Brexit day has come and gone but the betrayal for Europeans in UK will forever remain a ‘thorn in our flesh’

A thorn in our flesh

So the UK has finally left the European Union; Brexit day has come and gone and as my sister whatsapped me the other day: ‘The world has not come to an end, has it?’. Easy for her to say, though! She has not spent the last 28 years of her life giving her all to a country that’s not hers, a people with whom she does not share a culture, a history, a ‘DNA’. I am that person who has given the second half of her life to another nation. I don’t do things in halves, so when I say ‘given’ I mean that. I came over to the UK from Spain in the early 90s as an Erasmus student, married a Brit, had two children who now have double nationality; I have studied, served in the community, worked and paid taxes, and continue to do so after almost 30 years. Many don’t seem to get the outrage of so many Europeans like myself who have lived in the UK for more than half a life, and have suddenly become the family member who has overstayed their welcome at the party or rather, discovered they were never considered part of the family in the first place and must now be granted permission for such privilege.

So for those who still don’t get our shock and outrage, let me make it a bit more relatable for you. Just imagine being in a romantic relationship to which you have committed fully and sacrificed everything for, and after 30 years, finding out that in order to be allowed to remain in that relationship, you need to be granted a permit or else you are out, just like that! It is not what you have done. It is not the punishment to a crime you have committed or your partner seeking justice for an offence you’ve caused him/her. It is not because of what you have done, but rather because of who you are. A bit like someone saying to you after 30 years: ‘Thank you for all the years and everything you have given me, but I no longer love or want you, so if you want to remain in our relationship you need to beg me to let you stay. If you do, you can stay but only if you continue providing for me, sacrificing for me and always understanding that our relationship was never based on mutual love and appreciation, but self-gain on my part. It was your foolish mistake to believe otherwise!’.

All that love, all that sacrifice, the commitment, the loyalty, the investment, the faith, all thrown back at you as meaningless, worthless, non-existent. If you have ever been at the receiving end of betrayal or unfaithfulness, you will know the pain, gut-wrenching agony, anxiety and damage that being treated like that causes. It is a wound that never heals. Life as you have always known it, robbed from right under your feet. Your only mistake: to have put your unconditional love and trust, your whole being into a person/country that did not deserve it in the first place.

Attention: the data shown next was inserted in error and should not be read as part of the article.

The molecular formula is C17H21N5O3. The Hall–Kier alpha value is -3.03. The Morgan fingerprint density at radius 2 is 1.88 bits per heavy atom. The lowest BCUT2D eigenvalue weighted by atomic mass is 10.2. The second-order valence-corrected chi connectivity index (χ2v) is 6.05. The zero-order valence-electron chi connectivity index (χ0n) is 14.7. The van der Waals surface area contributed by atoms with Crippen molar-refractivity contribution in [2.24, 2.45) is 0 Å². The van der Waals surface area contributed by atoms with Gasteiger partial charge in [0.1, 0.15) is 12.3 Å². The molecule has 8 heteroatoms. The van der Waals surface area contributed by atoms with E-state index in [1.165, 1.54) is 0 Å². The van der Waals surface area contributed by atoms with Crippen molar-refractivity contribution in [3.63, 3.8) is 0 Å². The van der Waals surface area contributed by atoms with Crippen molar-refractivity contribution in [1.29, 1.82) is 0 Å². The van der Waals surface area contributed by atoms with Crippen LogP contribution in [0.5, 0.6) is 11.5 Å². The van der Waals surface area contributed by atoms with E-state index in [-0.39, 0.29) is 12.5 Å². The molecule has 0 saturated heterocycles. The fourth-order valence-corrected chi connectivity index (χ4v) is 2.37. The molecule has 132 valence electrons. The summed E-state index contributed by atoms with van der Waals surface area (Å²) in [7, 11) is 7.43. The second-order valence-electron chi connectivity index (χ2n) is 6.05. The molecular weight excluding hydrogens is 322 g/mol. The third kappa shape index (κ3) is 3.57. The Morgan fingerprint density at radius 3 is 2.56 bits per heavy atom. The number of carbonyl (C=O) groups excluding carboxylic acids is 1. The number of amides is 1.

Let me tell you. I fully respect the reasons behind the majority of people who voted for Brexit. I truly do. I get it. What I don’t get is why all Europeans who have been living and working here for so many years have not been automatically granted settled status without having to go through the undignified process of being treated like an ‘alien’, a persona non grata, a leech; in essence, overnight we have been turned into targets of hate and abuse. Yes, Brexit day has come and gone, but the effects of what this process has done and will do to individuals like myself is only just beginning.

I am worried for the UK. I truly am! When I first came to this country, it was love at first sight. The openness, the cosmopolitan feel of the place, the tolerance, the freedom, the eagerness to learn and benefit from other cultures, the contagious positive forward-looking energy, the hunger for equality, progress, unity amongst akin nations to collaborate and face global problems as a unit rather than alone. In my eyes and in my heart, there was no other country on earth as beautiful inside and out and well put together as the UK. Despite the heartache of leaving all my family behind, my homeland, my culture, everything I knew to that point, I could fathom no other place I would rather live in than the UK.